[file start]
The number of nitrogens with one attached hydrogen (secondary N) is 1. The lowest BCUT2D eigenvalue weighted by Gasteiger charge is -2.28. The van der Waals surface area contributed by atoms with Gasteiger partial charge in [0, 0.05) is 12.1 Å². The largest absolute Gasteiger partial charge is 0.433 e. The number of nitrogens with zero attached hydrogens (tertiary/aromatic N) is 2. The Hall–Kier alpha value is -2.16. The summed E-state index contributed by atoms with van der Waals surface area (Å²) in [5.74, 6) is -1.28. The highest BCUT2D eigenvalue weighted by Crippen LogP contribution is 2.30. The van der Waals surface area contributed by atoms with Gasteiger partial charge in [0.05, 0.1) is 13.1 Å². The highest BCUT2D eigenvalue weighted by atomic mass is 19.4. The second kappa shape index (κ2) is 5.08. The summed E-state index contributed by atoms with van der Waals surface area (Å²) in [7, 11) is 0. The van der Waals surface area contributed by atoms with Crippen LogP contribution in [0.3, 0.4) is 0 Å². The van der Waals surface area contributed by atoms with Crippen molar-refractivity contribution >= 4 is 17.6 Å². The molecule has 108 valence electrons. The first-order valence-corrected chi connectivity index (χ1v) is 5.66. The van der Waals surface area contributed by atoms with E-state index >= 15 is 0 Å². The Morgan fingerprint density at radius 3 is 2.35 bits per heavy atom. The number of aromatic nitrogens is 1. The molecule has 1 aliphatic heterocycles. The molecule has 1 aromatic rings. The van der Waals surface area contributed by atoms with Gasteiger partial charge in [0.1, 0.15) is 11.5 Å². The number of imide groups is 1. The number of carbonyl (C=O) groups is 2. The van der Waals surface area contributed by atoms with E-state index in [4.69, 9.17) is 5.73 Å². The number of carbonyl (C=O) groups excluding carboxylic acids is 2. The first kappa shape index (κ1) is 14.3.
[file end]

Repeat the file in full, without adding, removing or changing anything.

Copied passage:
The number of nitrogens with one attached hydrogen (secondary N) is 1. The lowest BCUT2D eigenvalue weighted by Gasteiger charge is -2.28. The van der Waals surface area contributed by atoms with Gasteiger partial charge in [0, 0.05) is 12.1 Å². The largest absolute Gasteiger partial charge is 0.433 e. The number of nitrogens with zero attached hydrogens (tertiary/aromatic N) is 2. The Hall–Kier alpha value is -2.16. The summed E-state index contributed by atoms with van der Waals surface area (Å²) in [5.74, 6) is -1.28. The highest BCUT2D eigenvalue weighted by Crippen LogP contribution is 2.30. The van der Waals surface area contributed by atoms with Gasteiger partial charge in [0.05, 0.1) is 13.1 Å². The highest BCUT2D eigenvalue weighted by atomic mass is 19.4. The second kappa shape index (κ2) is 5.08. The summed E-state index contributed by atoms with van der Waals surface area (Å²) in [7, 11) is 0. The van der Waals surface area contributed by atoms with Crippen LogP contribution in [0.3, 0.4) is 0 Å². The van der Waals surface area contributed by atoms with Crippen molar-refractivity contribution >= 4 is 17.6 Å². The molecule has 108 valence electrons. The first-order valence-corrected chi connectivity index (χ1v) is 5.66. The van der Waals surface area contributed by atoms with E-state index >= 15 is 0 Å². The Morgan fingerprint density at radius 3 is 2.35 bits per heavy atom. The number of aromatic nitrogens is 1. The molecule has 1 aliphatic heterocycles. The molecule has 1 aromatic rings. The van der Waals surface area contributed by atoms with Gasteiger partial charge in [0.1, 0.15) is 11.5 Å². The number of imide groups is 1. The number of carbonyl (C=O) groups is 2. The van der Waals surface area contributed by atoms with E-state index in [4.69, 9.17) is 5.73 Å². The number of carbonyl (C=O) groups excluding carboxylic acids is 2. The first kappa shape index (κ1) is 14.3.